I also found it amusing to consider how ‘playing with dolls’ has evolved from 1987 to 2015. Superstar is a forty-five minute film, while The Most Popular Girls in School is an ongoing web series, currently on its fourth season. It seems that as time has passed, we as users of digital media have become even more ignorant of Kirschenbaum’s mechanisms – as soon as the general public realizes and acknowledges that they are laughing at grown men playing with dolls for four repetitive seasons, the series may lose its appeal. Once the secret of mechanisms becomes blatantly obvious, does it lose some of the magic and appeal associated with new media?

You find yourself at some point in a strange room — a featureless white cube in which sits a single table. On the table is a glass of ice water. You’re feeling thirsty and, in a dreamlike oversight of the raw strangeness of the situation, come to the conclusion that the most rational course of action is to take a drink. Picking up the cup, you’re surprised to see that a second has remained in place on the table, in addition to the one you’re now holding. Perplexed, you put your cup down and, repeating the action, are rewarded with a third identical glass of water. Like the hats of Bartholomew Cubbins, the cup cannot be removed, only replicated.

The ice in the glass clinks softly. Condensation begins to bead on its cool, smooth sides.

This behavior is unexpected when manifest in a physical thing, but is commonplace in a different sort of setting. As Kirschenbaum notes in Every Contact Leaves a Trace, data has an amazing capacity for replication. A digital object is not bound by the stricture of merely existing in one place at one time — in fact, nearly every time it is interacted with, its imprint is left behind. It’s this peculiar (and somewhat counterintuitive) way of existing, and taking up space, that makes the notions like — say — property and theft more nuanced in a digital realm. It’s why images like this seem so immediately silly.

This uncanniness isn’t limited to space, either.

Last week, I deleted all my Facebook notes. (By the way, remember Facebook notes? Some things just shouldn’t be allowed to exist anymore.) But as much as I tried to expunge my mid-adolescent oeuvre from humanity’s digital record, some part of me knows the truth: The Internet never forgets. Almost as a consequence of its liberation from spatial uniqueness, a digital object can be remarkably persistent. Any content created and uploaded becomes virulent, replicating itself over and over for each viewer, its bits and bytes nestling quietly into browser caches everywhere. Like Rowling’s horcruxes, it can’t be destroyed in whole except by the destruction of all of its instances. In this way, digital objects exist in a different sort of time as well.

Consider that in 1990, three years after its release, Superstar: The Karen Carpenter Story was recalled from circulation after Carpenter’s brother successfully sued filmmaker Todd Haynes for copyright infringement. All copies of the film were supposed to have been destroyed. A quick YouTube search demonstrates how effective this destruction wasn’t.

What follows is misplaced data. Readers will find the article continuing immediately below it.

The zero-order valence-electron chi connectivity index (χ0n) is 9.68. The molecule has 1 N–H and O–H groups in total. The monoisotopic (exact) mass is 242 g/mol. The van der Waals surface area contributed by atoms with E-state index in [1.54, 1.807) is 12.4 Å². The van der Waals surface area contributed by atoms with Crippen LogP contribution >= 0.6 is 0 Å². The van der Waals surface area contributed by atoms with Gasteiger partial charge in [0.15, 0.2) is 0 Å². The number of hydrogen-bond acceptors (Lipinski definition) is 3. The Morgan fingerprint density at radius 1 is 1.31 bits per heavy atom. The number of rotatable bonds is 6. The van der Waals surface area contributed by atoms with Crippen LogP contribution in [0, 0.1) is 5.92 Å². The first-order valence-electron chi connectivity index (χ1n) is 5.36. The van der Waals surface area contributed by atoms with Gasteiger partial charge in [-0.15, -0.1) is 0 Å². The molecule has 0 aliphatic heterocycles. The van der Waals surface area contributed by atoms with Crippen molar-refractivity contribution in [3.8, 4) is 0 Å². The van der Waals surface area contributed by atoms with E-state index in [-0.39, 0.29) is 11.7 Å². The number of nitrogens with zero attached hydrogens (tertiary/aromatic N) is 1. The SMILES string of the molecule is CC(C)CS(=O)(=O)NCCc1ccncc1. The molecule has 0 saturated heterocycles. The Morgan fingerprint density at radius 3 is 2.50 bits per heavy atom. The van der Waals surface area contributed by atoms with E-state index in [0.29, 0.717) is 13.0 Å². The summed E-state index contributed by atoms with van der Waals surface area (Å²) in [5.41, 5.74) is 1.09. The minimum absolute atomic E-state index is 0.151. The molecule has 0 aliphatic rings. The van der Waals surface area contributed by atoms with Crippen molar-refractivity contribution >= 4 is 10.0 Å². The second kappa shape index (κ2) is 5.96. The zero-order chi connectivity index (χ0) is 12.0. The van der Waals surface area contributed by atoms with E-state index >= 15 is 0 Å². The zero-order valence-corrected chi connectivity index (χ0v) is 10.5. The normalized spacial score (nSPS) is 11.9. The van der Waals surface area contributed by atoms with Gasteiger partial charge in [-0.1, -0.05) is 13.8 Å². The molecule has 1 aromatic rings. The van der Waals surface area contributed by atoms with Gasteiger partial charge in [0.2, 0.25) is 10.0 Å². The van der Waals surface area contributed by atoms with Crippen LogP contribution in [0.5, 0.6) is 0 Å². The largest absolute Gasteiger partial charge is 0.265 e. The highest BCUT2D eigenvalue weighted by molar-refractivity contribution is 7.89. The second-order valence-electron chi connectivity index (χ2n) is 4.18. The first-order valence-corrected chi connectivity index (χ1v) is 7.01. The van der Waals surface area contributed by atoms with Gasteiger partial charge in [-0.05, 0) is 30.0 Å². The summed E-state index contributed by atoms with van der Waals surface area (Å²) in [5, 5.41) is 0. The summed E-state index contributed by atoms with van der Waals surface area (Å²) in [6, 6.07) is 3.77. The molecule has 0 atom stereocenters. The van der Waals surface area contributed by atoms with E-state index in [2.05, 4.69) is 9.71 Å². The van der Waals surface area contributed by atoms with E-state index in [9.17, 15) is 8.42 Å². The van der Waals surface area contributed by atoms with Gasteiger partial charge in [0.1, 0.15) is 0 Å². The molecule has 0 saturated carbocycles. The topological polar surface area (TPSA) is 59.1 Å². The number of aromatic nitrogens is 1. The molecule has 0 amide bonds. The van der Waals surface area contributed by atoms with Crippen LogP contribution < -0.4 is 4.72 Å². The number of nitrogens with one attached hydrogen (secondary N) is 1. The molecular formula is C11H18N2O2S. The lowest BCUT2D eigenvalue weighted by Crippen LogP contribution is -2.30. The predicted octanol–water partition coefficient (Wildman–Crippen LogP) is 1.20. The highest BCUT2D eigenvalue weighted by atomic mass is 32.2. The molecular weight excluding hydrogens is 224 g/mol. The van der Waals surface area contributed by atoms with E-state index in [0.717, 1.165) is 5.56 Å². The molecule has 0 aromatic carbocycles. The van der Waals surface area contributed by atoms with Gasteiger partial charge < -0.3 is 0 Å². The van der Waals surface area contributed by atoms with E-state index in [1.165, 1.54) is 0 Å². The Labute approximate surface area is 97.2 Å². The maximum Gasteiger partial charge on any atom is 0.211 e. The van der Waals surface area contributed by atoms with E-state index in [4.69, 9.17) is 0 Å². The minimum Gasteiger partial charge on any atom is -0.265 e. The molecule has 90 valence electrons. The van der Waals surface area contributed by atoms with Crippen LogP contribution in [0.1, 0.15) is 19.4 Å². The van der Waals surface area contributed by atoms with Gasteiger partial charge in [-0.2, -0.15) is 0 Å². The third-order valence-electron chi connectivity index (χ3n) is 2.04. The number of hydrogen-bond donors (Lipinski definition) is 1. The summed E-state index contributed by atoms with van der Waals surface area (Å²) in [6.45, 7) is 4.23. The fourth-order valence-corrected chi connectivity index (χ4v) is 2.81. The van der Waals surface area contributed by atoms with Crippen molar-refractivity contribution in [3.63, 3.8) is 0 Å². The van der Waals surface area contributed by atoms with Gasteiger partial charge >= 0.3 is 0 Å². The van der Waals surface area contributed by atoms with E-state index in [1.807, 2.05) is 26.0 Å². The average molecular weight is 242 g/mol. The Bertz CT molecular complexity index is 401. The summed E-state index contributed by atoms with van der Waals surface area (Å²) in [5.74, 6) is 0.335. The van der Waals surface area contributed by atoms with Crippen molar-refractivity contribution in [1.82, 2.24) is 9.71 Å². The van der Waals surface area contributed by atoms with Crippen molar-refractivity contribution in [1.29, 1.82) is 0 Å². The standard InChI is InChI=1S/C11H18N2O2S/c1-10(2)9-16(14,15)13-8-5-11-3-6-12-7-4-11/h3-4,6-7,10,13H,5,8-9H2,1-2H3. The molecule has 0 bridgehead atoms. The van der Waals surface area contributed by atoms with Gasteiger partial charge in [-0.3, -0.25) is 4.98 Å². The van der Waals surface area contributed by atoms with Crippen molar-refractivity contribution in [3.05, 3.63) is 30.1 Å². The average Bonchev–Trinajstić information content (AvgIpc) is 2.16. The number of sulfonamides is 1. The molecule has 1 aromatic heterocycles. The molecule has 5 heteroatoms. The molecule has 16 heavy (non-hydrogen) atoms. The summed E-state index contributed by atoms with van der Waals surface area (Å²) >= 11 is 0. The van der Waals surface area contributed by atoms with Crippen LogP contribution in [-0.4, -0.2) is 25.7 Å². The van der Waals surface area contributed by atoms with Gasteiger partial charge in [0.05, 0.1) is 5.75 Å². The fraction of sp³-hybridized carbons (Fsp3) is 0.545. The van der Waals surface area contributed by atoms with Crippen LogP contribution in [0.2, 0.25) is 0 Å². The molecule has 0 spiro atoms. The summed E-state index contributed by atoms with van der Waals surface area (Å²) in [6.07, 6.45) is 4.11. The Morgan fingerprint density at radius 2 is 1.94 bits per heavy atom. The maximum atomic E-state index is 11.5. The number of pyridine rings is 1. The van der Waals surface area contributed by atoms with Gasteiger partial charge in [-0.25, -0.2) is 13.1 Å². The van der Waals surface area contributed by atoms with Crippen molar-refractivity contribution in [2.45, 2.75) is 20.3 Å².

Though, data can degrade in other ways. Imagine a floppy disk in ten year’s time — even if the plastic substrate in which the data is bound remains intact, one would be hard pressed to find a system capable of decoding it. In this way, a digital object can become orphaned — a refugee displaced by the rising tide of obsolescence. And for that matter, we really haven’t had much real time to see how time as experienced by the digital differs. Our knowledge of how material media — paper, parchment, stone — succumb to the realities of thermodynamics spans hundreds of thousands of years.

The era of digital computation seems neonatal by comparison.

 

 

During tonight’s screening of Superstar: The Karen Carpenter Story, a disclaimer pops up towards the beginning of the film.  The disclaimer warns the audience of the graphic nature of the film and its relevance to issues of femininity and perception.  The film then begins, and the audience is immediately greeted with a shocking discovery; the piece is not a typical documentary with human actors, but a Barbie doll recreation with the occasional splicing in of obscure images and short video clips.  Surprisingly, my first reaction to this was laughter.  I couldn’t help but think that the disclaimer was some type of joke, an indicator that the work would be a parody.  After all, how could one be honestly and sincerely portraying something graphic when using such cartoonish and disrespectful of simulacrums as Barbie dolls?

As the film ended, though, I was forced to wonder; was the work that I just saw, the stitched together multimedia body of various cinematographic formats, more or less disturbing than a recreation with human actors?  The gradual destruction of the Karen doll throughout the film to represent her declining health was a creepy device that was reminiscent of the Child’s Play horror films that terrified me as a child.  The effectual music videos that were created using the same dolls to model Karen’s performances and rise to fame were terrifyingly out of place; it made me feel nauseous oscillating between scenes of a girl destroying her body with pills to what seemed like a series of Bratz Doll commercials.  There was ever-presence stark contrast between childlike innocence and brutally real destruction.  This exact contrast was what embodied Karen Carpenter’s story, and so ultimately it led me to feel as though my original chuckles were misfounded; there was no more sincere portrayal of Karen Carpenter’s story than the mockup doll performance I had originally scoffed at.